As a design major, it was practically mandatory that I see the exhibition of Dieter Rams’s work at SFMoMA.* It is indeed brilliant and it does a wonderful job of showing how the complexity of a product can be distilled down to the core essentials of its functionality. It also provides a fantastic exercise as a design refresher course for anyone inclined to be a designer—or a design critic.
*Side question. At what point does one stop purchasing books which fit in with the core curriculum of one’s undergraduate study? Or does one’s continued interest in the subject matter confirm the correct choice of major?
Design exhibitions are always tricky since museums specialize in objects which cannot be touched and to truly appreciate product design, you have to use the product. A design exhibition cannot be just about the products as things to be admired and looked at. While you can’t try sitting in a Dieter Rams chair or put objects on the bookshelves, the exhibition does a very good job at communicating his philosophy of design and explaining how it has been applied to all the products.
That Rams is so clear and obvious in his design makes a lot of the “how is this used” question disappear. And while some of the pieces do look sort of dated, they’re not that bad. His design legacy, between Apple’s current product line and even some of the way IKEA’s modular systems work, is pretty clear. The most-dated part of his designs is the actual technology—bringing up the question I was trying to figure out the entire time I was in the exhibition.
In another 35 years, how will these designs be displayed?
Right now, most of the people looking at the exhibition still know about things like records, radios, and reel-to-reel cassettes. Explaining the functionality of the devices isn’t needed in part because we know (or remember) what they’re used for. After another decade, the clarity of the design will still be there but the genius won’t be as obvious. Something can look simple because it’s been refined to look simple or it can look simple because it’s been dumbed down and handicapped. The less we know about the functionality of the product, the less we can distinguish between the two.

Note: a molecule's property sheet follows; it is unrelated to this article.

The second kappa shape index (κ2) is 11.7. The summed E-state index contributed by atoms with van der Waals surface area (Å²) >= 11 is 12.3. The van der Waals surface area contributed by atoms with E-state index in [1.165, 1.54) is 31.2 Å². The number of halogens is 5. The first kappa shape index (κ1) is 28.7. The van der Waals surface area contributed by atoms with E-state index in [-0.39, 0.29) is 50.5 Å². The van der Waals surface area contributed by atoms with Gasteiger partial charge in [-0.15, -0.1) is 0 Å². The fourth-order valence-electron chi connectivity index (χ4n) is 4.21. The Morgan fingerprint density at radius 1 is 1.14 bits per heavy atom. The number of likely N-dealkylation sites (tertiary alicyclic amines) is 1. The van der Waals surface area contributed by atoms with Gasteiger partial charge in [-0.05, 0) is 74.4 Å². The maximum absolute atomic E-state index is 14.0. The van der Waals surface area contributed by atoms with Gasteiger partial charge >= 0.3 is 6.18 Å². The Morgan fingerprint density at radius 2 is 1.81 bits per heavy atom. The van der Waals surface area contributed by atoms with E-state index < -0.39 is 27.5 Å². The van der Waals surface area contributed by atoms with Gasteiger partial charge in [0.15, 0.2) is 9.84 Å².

There’s also the fact that all the Braun designs exist from a time period before remote controls and graphical user interfaces. We interact with our products very differently today and while the design fundamentals are still valid, placing them into context will become increasingly difficult.
None of this takes away from the brilliance of the designs and the importance of his design methodology. His ten principles of design will remain both relevant and applicable. If anything they’re even more important for computer design. Physical controls are expensive so minimizing them has a quantifiable benefit. Graphical controls are cheap and easy to implement—making them much more prone to feature creep and the mistaken conclusion that “more and more” is better than “less and more.”